The smallest car in GM’s lineup, the Chevrolet Aveo was introduced in 2004 and so enters 2005 with only a few changes, the most significant being the introduction of its Pontiac Wave clone.
Changes to the 2005 Aveo include a redesigned spoiler, new available alloy wheels on the LT model, bolt-on wheel covers with new design for LS model, blacked-out door pillar trim and two new colours, Sport Red Metallic (on four-doors only) and Aqua. A new base model, the SVM (Special Value Model) is U.S.-only and not available in Canada.
Along with the Chevrolet Optra and Epica, the Aveo is one of three cars introduced in 2004 and built by GM-DAT (General Motors-Daewoo Auto and Technology, formed when GM bought controlling interest in bankrupt Korean automaker Daewoo in 2002). Through GM’s interest in Suzuki, the Aveo also appears, in hatchback form only, as the Suzuki Swift+.
The Aveo comes in two trim lines, LS and LT, both of which are available as four-door sedans or five-door hatchbacks. All are powered by a 1.6-litre in-line four cylinder and come with a very-nice-for-the-price, smooth-shifting five-speed manual that can be switched for an optional four-speed automatic.
Save for body-specific features such as a rear wiper or trunk release, standard and optional items are the same on the four- and five-door models.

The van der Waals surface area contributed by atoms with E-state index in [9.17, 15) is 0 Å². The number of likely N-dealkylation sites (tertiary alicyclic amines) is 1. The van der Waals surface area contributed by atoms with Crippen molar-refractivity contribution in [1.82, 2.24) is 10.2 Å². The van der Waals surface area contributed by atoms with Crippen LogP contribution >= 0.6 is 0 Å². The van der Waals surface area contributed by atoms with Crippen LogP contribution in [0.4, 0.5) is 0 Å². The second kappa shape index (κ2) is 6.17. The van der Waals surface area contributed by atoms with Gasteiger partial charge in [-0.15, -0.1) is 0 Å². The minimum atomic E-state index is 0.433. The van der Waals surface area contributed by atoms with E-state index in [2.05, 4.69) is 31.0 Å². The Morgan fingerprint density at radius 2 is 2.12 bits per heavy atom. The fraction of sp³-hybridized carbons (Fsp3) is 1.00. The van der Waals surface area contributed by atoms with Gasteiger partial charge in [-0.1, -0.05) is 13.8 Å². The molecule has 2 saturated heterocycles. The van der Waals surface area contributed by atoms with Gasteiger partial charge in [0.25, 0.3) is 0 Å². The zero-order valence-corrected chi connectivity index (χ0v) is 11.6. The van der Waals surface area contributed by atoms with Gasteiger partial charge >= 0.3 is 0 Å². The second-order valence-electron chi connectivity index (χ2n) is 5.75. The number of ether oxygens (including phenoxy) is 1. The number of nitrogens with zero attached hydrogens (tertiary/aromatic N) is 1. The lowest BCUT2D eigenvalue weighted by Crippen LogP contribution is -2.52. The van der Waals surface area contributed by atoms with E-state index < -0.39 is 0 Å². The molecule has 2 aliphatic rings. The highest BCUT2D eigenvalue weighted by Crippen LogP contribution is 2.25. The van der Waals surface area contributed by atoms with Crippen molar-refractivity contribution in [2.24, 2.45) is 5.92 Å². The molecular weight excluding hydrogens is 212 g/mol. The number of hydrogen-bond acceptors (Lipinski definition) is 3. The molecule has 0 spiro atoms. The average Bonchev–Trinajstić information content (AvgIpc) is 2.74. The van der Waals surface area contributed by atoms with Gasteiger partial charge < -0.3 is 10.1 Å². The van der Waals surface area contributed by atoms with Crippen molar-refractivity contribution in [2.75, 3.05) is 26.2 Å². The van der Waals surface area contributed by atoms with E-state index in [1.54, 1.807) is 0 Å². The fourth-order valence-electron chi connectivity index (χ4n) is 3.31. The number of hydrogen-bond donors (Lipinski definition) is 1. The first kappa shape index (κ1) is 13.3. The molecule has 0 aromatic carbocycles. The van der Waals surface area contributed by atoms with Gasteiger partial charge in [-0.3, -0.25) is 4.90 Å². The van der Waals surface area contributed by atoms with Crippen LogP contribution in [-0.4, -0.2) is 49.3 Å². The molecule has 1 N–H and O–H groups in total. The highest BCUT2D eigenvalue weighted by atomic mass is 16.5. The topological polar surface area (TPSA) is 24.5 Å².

The lower-line LS comes with such items as 14-inch wheels, fixed-delay intermittent wipers, manual remote mirrors, rear defogger, floor mats, tilt column, reclining front cloth bucket seats, 60/40 folding rear seat, and AM/FM stereo. Air conditioning, which is optional on all Aveo models, is oddly unavailable on the LS when an automatic transmission is ordered.
The upper-line LT adds manual left remote/power right remote heated mirrors, power door locks with keyless entry, power windows, and CD player.
Although it’s definitely an entry-level vehicle, Aveo feels like good value for its price tag: its 103 hp feels peppy when hauling around such a little package, and the rack-and-pinion steering is more responsive than expected. Packed with extra sound-deadening material, it’s surprisingly quiet for an econo-box, and front seat room is very good for such a tiny envelope. In U.S. government testing, the 2005 Aveo received the highest five-star rating for both driver and front passenger for frontal crash performance, although the NHTSA noted a safety concern in side-impact testing for a driver’s door that protruded into the cabin and caused pelvic impact to the crash-test dummy.
On the minus side, it’s thirstier than its size would warrant. The cupholders slide out of the dash and completely obstruct the heater controls when in use. With its high trunk line and tapering mirrors, the sedan is tougher to back up than the hatchback.
There are a few contenders in this entry-level subcompact market. The Toyota Echo undercuts the Aveo in three-door hatchback form ($12,995), a configuration not available on the Aveo, but the Echo’s rock-bottom price doesn’t include power steering. The Aveo seats five to the Echo hatchback’s four, but it’s a pretty uncomfortable fifth seating position. Kia Rio’s base $12,795 sedan does come with power steering and five seats, as does the five-passenger Hyundai Accent GS ($12,995).
The Aveo and Pontiac Wave share identical price tags in each body style and trim level; the hatchback-only Suzuki Swift+ is $340 less than the Aveo in base trim, but standard features on the upscale model, including air conditioning and upgraded stereo, lift its price to $810 more.
The Chevrolet Aveo is made in Bupyong, South Korea.